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In a meeting that carried on for over three hours, the Coral Gables Planning and Zoning Board voted unanimously to deny all seven requests for W. Allen Morris’ Ponce Park Residences.
As previously reported on Gables Insider, Ponce Park Residences is a planned 179 foot 17-story tower with 161 residential units and over 18,000 square feet of commercial, at the corner of University Drive and Ponce de Leon Boulevard, requesting the City vacate University Drive to allow the developer to maximize on their ability to build.
Over 100 residents attended the meeting in person and via Zoom and many of them spoke out in opposition of the project. Developer Morris was a no-show, not making himself available to answer any of the Board’s or resident’s concerns.
De Yurre Attacks The Media
Morris’ attorney, Anthony De Yurre, spoke on Morris’ behalf and attempted to make the case for this project, which one resident referred to as an “indecent proposal.”
De Yurre began his presentation by attacking the media for its reporting of this project, using what has become the most commonly used words by those in Coral Gables who are seeking to skirt the facts, “misinformation.”
De Yurre went on to present their side of the arguments:
- De Yurre states that “this is not a free gift of land, the City is keeping the land. Right now it is held in trust as we have a reversionary interst over it as a reversionary owner should it be vacated and that’s what we are asking.” He added that they will be “giving the City a portion of our property.”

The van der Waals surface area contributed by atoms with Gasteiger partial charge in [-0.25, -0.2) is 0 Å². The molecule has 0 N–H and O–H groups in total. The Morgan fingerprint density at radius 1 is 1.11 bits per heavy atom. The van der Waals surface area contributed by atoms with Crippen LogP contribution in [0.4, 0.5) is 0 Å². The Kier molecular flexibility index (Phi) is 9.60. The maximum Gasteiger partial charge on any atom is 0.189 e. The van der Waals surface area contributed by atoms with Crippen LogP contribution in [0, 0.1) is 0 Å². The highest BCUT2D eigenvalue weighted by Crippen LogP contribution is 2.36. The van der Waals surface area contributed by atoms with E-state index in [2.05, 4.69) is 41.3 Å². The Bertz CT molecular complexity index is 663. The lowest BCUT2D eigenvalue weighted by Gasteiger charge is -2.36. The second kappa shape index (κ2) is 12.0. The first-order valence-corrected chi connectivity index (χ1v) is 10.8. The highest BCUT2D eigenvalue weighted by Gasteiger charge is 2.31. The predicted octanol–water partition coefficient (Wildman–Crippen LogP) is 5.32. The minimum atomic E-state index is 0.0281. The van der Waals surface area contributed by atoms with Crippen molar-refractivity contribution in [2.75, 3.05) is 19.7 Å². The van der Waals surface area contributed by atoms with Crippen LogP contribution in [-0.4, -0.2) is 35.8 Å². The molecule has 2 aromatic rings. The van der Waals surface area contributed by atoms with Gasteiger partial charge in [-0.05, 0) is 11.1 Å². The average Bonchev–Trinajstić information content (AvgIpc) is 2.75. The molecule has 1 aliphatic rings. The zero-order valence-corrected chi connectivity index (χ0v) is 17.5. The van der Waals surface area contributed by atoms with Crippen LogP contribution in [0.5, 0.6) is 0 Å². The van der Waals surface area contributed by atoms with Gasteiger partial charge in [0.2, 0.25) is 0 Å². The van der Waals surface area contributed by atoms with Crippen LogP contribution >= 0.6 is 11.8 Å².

- “The proposed project was a brainchild of the City in its beautification of Ponce de Leon Blvd”
- He explained that they had reduced the project from 190.6 feet to 179 feet.
- “There are 200 pages of accidents, and I was told in hearings that these are lies.” He showed diagrams of seven accidents before stating he would spare the board’s time, as there are “hundreds of pages.”
The City’s Director of Planning and Zoning, Ramon Trias, followed De Yurre’s presentation. “I have never seen such a complicated application in my many years now working in this business,” he said.
A point of contention from residents had been Morris’ comments at a neighborhood meeting earlier this year, where he stated that the idea of vacating University Drive had derived from City staff. Trias countered this assessment, “the vacation of University Drive has been portrayed by the applicant as the City’s idea, and I don’t think that’s accurate.” He later added, “the applicant attempted to reflect the plan with the designs. Their decision to do this as part of their parcel had very significant effects on the FAR and just overall impacts on the project.”